(Dir. Geordie Brookman) (SA State Theatre Company, 16 April 2016) (written by Sue Smith)
By Guest Reviewer Emma
Machu Picchu, a destination dreamt about at Uni and never realised. Two young architects, who are madly in love with each other and the possibilities of life ahead, see their dream shattered and their love tested. The play starts with the couple projected about 25 years forward. Conversing while driving home from a health retreat, they reveal the complacency & irritation that comes with time spent together, the competing directions of their architectural interests, and the stresses of life. The romantic beginning and the shared devotion to their beautiful daughter are completely absent. The play back-tracks throughout to tell their story.
A car accident. She is driving. He is paralysed; she walks away unscathed. It was a loud and shocking start to a very confronting story. The characters were very real, perhaps a little too real. It was a peek into a world that you don’t really want to see and yet it was entertaining. It made me laugh and even cry a little.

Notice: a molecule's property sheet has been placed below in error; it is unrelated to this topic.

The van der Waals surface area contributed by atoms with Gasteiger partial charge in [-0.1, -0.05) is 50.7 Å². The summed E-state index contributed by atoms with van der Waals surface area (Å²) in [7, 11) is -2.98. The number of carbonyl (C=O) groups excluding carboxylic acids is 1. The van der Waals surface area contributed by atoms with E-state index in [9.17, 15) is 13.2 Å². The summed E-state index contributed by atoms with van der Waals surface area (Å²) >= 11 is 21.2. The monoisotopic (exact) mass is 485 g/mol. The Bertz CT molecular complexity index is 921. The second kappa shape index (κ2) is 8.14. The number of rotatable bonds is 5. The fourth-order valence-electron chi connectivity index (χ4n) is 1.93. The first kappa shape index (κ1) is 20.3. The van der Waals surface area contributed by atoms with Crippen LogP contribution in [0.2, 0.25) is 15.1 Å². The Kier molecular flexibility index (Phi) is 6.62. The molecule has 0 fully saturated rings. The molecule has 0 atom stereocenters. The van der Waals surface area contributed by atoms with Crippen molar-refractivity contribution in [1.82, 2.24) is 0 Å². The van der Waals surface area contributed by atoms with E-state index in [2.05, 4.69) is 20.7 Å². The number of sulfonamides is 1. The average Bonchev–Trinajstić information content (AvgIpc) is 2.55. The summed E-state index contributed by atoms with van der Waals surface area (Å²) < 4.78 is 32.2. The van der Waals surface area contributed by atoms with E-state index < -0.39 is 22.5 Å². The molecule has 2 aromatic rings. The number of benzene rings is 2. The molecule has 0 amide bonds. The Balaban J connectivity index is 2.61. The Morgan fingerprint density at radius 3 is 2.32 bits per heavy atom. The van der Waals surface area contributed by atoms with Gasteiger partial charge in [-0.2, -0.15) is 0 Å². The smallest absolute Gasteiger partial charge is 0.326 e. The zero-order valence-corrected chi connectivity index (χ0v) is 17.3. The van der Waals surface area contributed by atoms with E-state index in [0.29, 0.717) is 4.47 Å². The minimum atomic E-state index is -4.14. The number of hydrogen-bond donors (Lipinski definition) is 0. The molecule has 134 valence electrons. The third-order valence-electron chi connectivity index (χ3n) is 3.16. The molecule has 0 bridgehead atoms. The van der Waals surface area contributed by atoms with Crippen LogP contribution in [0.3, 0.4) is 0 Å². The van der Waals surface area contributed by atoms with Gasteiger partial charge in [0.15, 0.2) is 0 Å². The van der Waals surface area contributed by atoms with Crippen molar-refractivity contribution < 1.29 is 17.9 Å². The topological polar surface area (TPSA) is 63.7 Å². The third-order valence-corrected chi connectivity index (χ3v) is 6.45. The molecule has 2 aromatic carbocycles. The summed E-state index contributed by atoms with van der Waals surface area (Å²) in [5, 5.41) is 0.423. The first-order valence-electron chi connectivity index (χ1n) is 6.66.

Lisa McCune as Gabby, the wife, lightened the mood with her performance, confessing “I swear too much”. She was intense from the start and could have softened in parts. But perhaps that was Gabby. Darren Gilshenan as the husband Paul, in a very believable performance, managed to make you laugh, often, at the indignity, frustration and horror of what lay ahead for him.
The support cast were all solid and fine. Friends Kim and Marty (their own struggles to conceive paled in the face of Paul and Gabby’s dilemma), the daughter, Lucy and the psychologist, Lou, helped to tell the story. There was light relief throughout, ensuring this very intense play was always entertaining. Under the influence of strong meds Paul hears voices, the most entertaining of which is the appearance of Elvis singing Suspicious Minds, well worthy of a performance in its own right. The staging was excellent – restrained and intelligent
Summing up, this is not the sort of play you bounce out of with a smile on your face. More the sort of play you leave feeling glad it’s not you. With that in mind, it was quality theatre.